Wednesday, August 06, 2008

Do we believe them this time?

The FBI has now positively, for sure, no chance in heck they're wrong identified the right man behind the anthrax attacks in 2001. Again. No, trust them. They've definitely got the right guy this time. Maybe.

Conveniently, the man currently in the crosshairs, Bruce Ivins, is now deceased by suicide, some say caused by the Bureau's unrelenting pressure on him and his family, so he won't be able to successfully refute the accusations against him, like others wrongly accused by the Feds have in recent years. But with investigative "techniques" like the ones below being used, how could the FBI possibly be wrong?

"In the current case, Ivins complained privately that FBI agents had offered his son, Andy, $2.5 million, plus 'the sports car of his choice' late last year if he would turn over evidence implicating his father in the anthrax attacks, according to a former U.S. scientist who described himself as a friend of Ivins.
Ivins also said the FBI confronted Ivins' daughter, Amanda, with photographs of victims of the anthrax attacks and told her, 'This is what your father did,' according to the scientist, who spoke only on condition of anonymity because their conversation was confidential."

Bribing and harassing one's children to produce evidence that they may or may not possess smacks of desperation, not good police work.

"Dr. W. Russell Byrne, a friend and former supervisor of Ivins at the U.S. Army Medical Research Institute of Infectious Diseases at Fort Detrick, Md., said he had heard from other Ivins associates that investigators were going after Ivins' daughter. But Byrne said those conversations were always short because people were afraid to talk.
'The FBI had asked everybody to sign these nondisclosure things,' Byrne said. 'They didn't want to run afoul of the FBI.'"
(Emphasis mine)

A great scheme, if you can get away with it: Pretty much do whatever you please, then intimidate the interviewees into signing away their right to report any over-the-top tactics to authorities or the media.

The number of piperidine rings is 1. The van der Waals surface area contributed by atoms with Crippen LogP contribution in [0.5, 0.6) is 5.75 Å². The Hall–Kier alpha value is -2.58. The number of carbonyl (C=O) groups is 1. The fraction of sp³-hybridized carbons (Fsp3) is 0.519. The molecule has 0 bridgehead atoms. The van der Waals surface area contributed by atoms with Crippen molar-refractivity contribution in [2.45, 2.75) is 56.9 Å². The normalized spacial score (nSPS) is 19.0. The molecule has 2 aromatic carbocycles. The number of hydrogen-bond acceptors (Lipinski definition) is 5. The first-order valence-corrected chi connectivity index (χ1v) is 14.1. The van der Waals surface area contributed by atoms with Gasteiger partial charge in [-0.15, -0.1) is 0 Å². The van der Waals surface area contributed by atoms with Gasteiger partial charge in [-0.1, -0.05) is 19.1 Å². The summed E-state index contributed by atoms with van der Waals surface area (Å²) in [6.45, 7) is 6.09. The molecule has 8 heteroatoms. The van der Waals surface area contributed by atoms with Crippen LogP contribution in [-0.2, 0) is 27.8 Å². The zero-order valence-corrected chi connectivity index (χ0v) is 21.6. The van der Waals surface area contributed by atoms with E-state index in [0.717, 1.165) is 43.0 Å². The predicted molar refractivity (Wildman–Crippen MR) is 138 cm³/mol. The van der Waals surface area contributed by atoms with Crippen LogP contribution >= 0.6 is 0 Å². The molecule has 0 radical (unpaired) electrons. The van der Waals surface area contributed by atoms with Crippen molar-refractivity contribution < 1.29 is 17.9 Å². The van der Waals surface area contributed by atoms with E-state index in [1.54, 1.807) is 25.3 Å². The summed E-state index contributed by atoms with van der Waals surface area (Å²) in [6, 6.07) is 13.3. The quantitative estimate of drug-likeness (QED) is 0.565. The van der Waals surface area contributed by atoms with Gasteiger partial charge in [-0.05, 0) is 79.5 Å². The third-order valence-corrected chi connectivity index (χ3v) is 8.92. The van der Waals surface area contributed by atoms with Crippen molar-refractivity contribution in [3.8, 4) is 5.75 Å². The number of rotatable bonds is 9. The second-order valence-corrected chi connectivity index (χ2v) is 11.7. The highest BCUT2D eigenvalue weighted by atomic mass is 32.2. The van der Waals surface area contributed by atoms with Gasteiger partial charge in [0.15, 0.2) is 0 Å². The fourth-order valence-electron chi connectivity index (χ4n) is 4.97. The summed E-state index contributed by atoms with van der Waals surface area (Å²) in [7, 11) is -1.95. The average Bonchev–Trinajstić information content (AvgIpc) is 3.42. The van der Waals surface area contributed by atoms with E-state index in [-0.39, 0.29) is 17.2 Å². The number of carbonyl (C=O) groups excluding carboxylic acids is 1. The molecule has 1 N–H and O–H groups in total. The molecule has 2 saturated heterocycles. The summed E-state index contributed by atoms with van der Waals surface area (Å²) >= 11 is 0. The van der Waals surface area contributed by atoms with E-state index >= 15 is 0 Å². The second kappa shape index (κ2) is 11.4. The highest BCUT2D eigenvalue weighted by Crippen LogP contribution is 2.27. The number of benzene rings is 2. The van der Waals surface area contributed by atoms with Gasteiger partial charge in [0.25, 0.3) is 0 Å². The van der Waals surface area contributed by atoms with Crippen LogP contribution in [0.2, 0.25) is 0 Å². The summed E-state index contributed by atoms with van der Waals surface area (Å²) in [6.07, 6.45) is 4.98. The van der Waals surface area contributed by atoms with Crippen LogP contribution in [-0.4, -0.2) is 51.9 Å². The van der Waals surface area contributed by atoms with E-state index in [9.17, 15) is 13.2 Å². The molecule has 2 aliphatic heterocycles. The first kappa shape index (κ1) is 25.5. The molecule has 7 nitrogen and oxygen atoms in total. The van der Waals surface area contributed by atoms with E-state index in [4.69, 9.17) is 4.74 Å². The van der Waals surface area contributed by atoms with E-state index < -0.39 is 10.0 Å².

The FBI could very well have finally stumbled onto the right perpetrator in the case. Pardon me for not blindly believing them. Let's see the evidence, fellows. Stop hiding behind the "it's under investigation" excuse and put out the cards, instead of making Judge Royce Lamberth order the release of the documents piecemeal. How about, for example, the answers to some of the following?

"It is unclear how the FBI eliminated as suspects others in the lab who had access to the anthrax. It's not clear what, if any, evidence bolsters the theory that the attacks may have been a twisted effort to test a cure for the toxin. Investigators also can't place Ivins in Princeton, N.J., when the letters were mailed from a mailbox there."

Bizarrely, the FBI also seems to think that Ivins had some sort of fetish about a sorority, and that the entire case somehow swings on this nugget of gossip:

"In perhaps the strangest explanation to emerge in the case so far, authorities said Ivins had been obsessed with the sorority Kappa Kappa Gamma for more than 30 years."

What exactly this has to do with anthrax poisoning, they don't say. Apparently it's a vital link, but we're not allowed to know why. I suppose we'll have to wait for Judge Lamberth to order more records released in order to find out what co-eds have to do with the whole mess.

"Investigators can't place Ivins in Princeton but say the evidence will show he had disturbing attitudes toward women" (Emphasis mine)

This sounds more and more like an E: True Hollywood Story episode than a professional criminal investigation. Who cares what he thought about women? Did he or didn't he mail the anthrax?

Just for the record, here's a partial list of people wrongly slimed by the FBI in recent years:

Richard Jewell (A true hero whose life was unfortunately shortened in large part due to his harassment by the Bureau)
Steven Hatfill (Cost to the taxpayer - 6 million dollars)
Wen Ho Lee
Brandon Mayfield (Cost to the taxpayer - 2 million dollars)

Is Ivins on this list as well, or is he really the anthrax poisoner? One thing's for sure - the FBI has a long way to go before they convince people such as myself that they've actually solved the case this time.

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